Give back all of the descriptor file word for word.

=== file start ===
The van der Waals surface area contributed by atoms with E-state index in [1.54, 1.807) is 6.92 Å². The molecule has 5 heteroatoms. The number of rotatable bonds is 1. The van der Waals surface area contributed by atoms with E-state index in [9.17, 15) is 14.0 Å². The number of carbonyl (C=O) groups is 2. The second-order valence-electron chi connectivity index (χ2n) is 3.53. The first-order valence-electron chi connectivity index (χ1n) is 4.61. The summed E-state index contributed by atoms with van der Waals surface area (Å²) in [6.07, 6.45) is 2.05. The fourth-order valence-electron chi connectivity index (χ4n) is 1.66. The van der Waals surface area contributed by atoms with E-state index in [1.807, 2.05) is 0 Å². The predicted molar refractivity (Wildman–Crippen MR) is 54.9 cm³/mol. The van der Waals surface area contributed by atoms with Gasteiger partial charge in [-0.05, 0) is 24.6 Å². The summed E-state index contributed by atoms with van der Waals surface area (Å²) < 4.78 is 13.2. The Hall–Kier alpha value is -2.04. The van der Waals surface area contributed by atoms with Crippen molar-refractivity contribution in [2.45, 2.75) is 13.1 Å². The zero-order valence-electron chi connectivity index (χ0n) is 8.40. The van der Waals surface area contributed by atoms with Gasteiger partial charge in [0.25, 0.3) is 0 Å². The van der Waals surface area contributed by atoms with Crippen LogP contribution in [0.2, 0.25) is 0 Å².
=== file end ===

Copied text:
The van der Waals surface area contributed by atoms with E-state index in [1.54, 1.807) is 6.92 Å². The molecule has 5 heteroatoms. The number of rotatable bonds is 1. The van der Waals surface area contributed by atoms with E-state index in [9.17, 15) is 14.0 Å². The number of carbonyl (C=O) groups is 2. The second-order valence-electron chi connectivity index (χ2n) is 3.53. The first-order valence-electron chi connectivity index (χ1n) is 4.61. The summed E-state index contributed by atoms with van der Waals surface area (Å²) in [6.07, 6.45) is 2.05. The fourth-order valence-electron chi connectivity index (χ4n) is 1.66. The van der Waals surface area contributed by atoms with E-state index in [1.807, 2.05) is 0 Å². The predicted molar refractivity (Wildman–Crippen MR) is 54.9 cm³/mol. The van der Waals surface area contributed by atoms with Gasteiger partial charge in [-0.05, 0) is 24.6 Å². The summed E-state index contributed by atoms with van der Waals surface area (Å²) < 4.78 is 13.2. The Hall–Kier alpha value is -2.04. The van der Waals surface area contributed by atoms with Crippen molar-refractivity contribution in [2.45, 2.75) is 13.1 Å². The zero-order valence-electron chi connectivity index (χ0n) is 8.40. The van der Waals surface area contributed by atoms with Gasteiger partial charge in [0.25, 0.3) is 0 Å². The van der Waals surface area contributed by atoms with Crippen LogP contribution in [0.2, 0.25) is 0 Å².